Traditionally an American invention, children’s museums are now also becoming an American export. The America for Bulgaria Foundation, a charity in Sofia backed by the U.S. government, is financing one of the first children’s museums in Eastern Europe. A New York firm, Lee H. Skolnick Architecture + Design Partnership, has been commissioned to design the $15 million project, which will be called Muzeiko and is set to be completed in 2015 in the Bulgarian capital. To read more, click here.
Deborah Gribbon, the former director of the J. Paul Getty Museum in Los Angeles, is heading back to the Cleveland Museum of Art in the wake of a scandal that saw the recent departure of the Cleveland museum’s director, David Franklin. To read more, click here.
The humble home where Silicon Valley tech titan Steve Jobs built some of his first computers and co-founded Apple was added to a list of historic Los Altos properties Monday night.
The Los Altos Historical Commission voted unanimously to designate the home at 2066 Crist Drive a “historic resource” due to its association with Jobs, as well as to place it on the city’s historic resources inventory. To read more, click here.
The project was originally to have lasted two years, but reopening dates have been missed repeatedly, and the remodeling budget has doubled to $70 million. The reconstituted museum’s debut, previously set for December, has now been postponed until June — a delay that has thrown into relief the dogged and sometimes contentious role of the museum’s president, Anne Baldassari, in the makeover. To read more, click here.
The Queens Museum of Art has officially truncated its name to the Queens Museum, the symbolic portion of a $69 million transformation to hopefully remake itself into a must-see cultural destination.
The cash, much of it from the city, will allow the museum to double its exhibition space, adding artists’ studios and a public library to its site in Flushing Meadows-Corona Park. It reopens on Nov. 9 with its new facilities and new name. To read more, click here.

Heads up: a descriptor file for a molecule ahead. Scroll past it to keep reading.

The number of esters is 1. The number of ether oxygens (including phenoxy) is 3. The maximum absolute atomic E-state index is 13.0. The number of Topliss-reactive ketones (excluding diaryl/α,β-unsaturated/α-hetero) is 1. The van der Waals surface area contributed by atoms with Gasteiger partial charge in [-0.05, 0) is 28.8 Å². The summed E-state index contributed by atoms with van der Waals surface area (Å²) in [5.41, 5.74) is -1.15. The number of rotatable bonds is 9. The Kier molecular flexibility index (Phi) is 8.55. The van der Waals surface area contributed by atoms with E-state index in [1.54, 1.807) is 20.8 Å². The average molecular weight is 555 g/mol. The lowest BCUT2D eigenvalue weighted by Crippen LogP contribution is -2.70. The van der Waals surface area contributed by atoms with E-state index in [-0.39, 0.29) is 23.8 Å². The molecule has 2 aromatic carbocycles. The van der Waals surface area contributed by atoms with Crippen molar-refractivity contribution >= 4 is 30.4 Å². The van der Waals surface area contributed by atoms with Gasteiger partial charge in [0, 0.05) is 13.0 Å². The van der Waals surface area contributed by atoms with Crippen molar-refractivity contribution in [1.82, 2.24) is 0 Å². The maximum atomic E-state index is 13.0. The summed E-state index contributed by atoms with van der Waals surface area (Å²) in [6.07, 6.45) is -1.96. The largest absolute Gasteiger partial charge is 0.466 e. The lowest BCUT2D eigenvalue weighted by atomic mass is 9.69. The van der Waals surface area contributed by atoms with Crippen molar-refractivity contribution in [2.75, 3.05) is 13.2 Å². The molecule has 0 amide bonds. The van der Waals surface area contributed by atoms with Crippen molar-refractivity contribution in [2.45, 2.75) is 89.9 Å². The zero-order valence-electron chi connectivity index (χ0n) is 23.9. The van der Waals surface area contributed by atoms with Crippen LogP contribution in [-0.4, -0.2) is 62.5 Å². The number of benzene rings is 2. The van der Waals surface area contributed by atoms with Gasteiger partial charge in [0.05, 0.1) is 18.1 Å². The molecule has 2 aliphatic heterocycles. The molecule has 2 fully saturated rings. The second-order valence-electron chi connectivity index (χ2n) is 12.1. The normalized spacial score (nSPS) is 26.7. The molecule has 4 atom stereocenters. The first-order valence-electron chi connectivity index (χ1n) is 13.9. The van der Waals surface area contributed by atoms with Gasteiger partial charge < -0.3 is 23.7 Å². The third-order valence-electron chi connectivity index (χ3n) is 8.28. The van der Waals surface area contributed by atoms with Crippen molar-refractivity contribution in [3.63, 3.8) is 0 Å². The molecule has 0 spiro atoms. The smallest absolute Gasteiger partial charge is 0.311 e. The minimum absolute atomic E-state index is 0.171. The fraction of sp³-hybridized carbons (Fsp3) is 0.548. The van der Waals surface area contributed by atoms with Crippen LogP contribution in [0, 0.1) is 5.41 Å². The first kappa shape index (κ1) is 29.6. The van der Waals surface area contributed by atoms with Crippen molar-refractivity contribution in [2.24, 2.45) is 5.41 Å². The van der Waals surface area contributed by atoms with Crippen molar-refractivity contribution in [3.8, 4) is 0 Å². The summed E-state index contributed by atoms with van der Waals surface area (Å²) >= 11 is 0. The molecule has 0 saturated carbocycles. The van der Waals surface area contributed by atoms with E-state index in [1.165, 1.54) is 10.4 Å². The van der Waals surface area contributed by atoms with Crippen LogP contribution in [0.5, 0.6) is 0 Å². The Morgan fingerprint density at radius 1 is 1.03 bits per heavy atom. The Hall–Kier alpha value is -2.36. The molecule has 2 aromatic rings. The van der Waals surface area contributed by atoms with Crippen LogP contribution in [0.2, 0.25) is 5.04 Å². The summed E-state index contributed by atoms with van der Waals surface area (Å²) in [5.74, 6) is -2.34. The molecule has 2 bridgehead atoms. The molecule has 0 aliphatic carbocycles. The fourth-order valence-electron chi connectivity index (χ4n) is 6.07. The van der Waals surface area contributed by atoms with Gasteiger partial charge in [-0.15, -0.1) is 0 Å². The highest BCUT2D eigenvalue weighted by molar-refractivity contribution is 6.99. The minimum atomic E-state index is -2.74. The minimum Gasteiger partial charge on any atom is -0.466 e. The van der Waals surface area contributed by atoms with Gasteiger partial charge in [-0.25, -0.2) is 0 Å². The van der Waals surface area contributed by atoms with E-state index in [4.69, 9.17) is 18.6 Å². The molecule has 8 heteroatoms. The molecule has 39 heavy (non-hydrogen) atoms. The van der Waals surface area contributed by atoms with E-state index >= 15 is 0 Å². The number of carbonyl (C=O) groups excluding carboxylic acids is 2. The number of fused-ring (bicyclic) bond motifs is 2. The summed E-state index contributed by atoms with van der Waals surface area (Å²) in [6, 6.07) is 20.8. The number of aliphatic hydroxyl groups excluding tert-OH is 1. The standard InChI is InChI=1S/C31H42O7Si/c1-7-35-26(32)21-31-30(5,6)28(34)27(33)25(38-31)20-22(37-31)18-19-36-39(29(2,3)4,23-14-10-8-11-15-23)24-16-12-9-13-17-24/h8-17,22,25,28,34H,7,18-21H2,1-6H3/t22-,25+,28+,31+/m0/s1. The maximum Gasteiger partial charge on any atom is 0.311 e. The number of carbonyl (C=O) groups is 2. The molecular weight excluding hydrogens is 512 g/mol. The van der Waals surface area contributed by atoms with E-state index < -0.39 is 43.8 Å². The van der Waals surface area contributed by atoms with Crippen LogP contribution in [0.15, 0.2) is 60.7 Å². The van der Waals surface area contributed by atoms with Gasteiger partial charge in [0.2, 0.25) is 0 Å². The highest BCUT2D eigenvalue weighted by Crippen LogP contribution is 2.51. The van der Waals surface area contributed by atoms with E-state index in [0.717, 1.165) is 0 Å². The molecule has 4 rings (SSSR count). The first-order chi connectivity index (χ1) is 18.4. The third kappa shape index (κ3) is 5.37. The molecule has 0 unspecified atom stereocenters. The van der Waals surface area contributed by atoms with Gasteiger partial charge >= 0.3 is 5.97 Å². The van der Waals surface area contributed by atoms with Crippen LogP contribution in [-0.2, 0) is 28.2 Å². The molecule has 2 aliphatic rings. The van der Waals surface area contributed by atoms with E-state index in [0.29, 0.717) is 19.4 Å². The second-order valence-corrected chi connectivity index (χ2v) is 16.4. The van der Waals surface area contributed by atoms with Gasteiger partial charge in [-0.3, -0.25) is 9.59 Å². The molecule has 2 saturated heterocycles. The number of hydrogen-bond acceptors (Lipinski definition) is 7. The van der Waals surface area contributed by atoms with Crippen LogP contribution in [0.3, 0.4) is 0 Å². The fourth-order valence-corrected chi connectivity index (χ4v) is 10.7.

“Earlier excavations really missed a great part of the story,” said John Harris, chief curator at the George C. Page Museum, which oversees the fossil collection. People “were only taking out bones they could see, but it’s the hidden bones that provide clues to the environment.”
The museum on Monday celebrates 100 years of digging, which has recovered some 5.5 million bones representing more than 600 species of animals and plants, the richest cache of Ice Age fossils. To read more, click here.
The director of Vienna’s Leopold Museum, home to extensive collections of work by Austrian artists such as Egon Schiele and Gustav Klimt, has quit in a row over Nazi-looted art.
Tobias Natter said he could no longer stay at the museum after some of its most senior staff joined a controversial new foundation associated with Klimt’s illegitimate son, film director Gustav Ucicky, whose works included Nazi propaganda. To read more, click here.
Standing around and under the wings of the pride of the Yankee Air Museum, its B-17 bomber, the Yankee Lady, and its B-25 Yankee Warrior, the crowd listened as museum officials announced that the organization now has until May 1, 2014, to raise the $8 million it needs to buy 175,000 square feet of the former bomber plant. To read more, click here.
Remember when you couldn’t take pictures at MoMA PS1? You’d try to surreptitiously snag a shot of a great artwork, but the guards would catch you, and they’d chide, “no photos.”
Well those days are over! The museum has quietly gone and changed its photo policy. To read more, click here.
What headlines caught your eye this week?